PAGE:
Smoking and Cancer: The Reality

Smoking and cancer are two words that are often uttered in the same breath. Smoking is known to cause cancer, and it is the leading preventable cause of death in the United States. In this blog post, we will explore the link between smoking and cancer, and discuss some of the statistics associated with this deadly combination. If you are a smoker, or know someone who smokes, please read on – knowledge is power!

Smoking is a known cause of cancer. In fact, smoking is responsible for nearly one in every five deaths in the United States each year. That’s about 480,000 people annually. To put that into perspective, that’s more than car accidents, guns, and HIV/AIDS combined. And those are just the deaths that are directly attributable to smoking – when you factor in indirect deaths (such as those from secondhand smoke), the number jumps to over half a million per year.

Cigarette smoking is linked to several types of cancer, including lung cancer, bladder cancer, and pancreatic cancer. In fact, smoking is thought to cause approximately 90% of all lung cancers. It is also a major risk factor for other cancers, such as head and neck cancers.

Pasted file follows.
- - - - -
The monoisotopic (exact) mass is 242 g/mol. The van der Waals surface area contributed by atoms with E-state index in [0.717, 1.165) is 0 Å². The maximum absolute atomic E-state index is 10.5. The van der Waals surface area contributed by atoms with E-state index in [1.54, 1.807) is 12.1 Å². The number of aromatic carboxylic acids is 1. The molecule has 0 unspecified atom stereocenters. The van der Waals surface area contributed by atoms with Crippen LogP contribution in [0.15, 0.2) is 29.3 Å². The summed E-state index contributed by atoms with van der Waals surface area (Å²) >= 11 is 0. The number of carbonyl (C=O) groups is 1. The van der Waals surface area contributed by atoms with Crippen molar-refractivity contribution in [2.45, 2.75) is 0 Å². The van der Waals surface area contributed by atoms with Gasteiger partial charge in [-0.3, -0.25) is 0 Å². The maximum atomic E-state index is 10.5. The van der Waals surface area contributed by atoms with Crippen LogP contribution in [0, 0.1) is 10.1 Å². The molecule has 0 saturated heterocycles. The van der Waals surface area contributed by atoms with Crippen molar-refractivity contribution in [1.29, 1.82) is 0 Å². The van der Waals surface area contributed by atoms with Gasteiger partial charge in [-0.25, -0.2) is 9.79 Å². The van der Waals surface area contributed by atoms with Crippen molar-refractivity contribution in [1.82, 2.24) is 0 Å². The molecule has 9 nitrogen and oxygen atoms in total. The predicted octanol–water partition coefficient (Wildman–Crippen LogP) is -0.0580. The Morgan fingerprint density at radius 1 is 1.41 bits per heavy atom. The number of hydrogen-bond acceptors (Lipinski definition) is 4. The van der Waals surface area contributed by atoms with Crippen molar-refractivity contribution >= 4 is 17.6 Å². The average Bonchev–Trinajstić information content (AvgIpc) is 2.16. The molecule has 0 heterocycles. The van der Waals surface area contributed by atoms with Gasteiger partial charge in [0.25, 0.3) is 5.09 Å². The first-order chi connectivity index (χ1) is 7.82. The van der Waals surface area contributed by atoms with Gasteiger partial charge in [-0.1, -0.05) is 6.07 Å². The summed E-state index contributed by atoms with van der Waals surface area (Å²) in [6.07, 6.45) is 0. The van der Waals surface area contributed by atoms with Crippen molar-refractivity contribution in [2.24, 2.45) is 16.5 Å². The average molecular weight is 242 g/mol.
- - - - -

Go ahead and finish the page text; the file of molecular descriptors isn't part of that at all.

Smokers are not only at increased risk for developing cancer, but they are also more likely to die from their disease. In general, smokers with cancer are twice as likely to die from their disease as nonsmokers with cancer. And the older you are when you quit smoking, the greater the benefit – those who quit smoking at age 65 live an average of three years longer than those who continue to smoke.

If you’re a smoker, or know someone who is, quitting is the best thing you can do for your health. Quitting smoking has immediate and long-term benefits, and can add years to your life. If you need help quitting, there are many resources available to you, including your doctor, local hospitals, and national quitlines. So don’t wait – quit today!

Smoking is a known cause of cancer. In fact, smoking is responsible for nearly one in every five deaths in the United States each year. That’s about 480,000 people annually. To put that into perspective, that’s more than car accidents, guns, and HIV/AIDS combined. And those are just the deaths that are directly attributable to smoking – when you factor in indirect deaths (such as those from secondhand smoke), the number jumps to over half a million per year.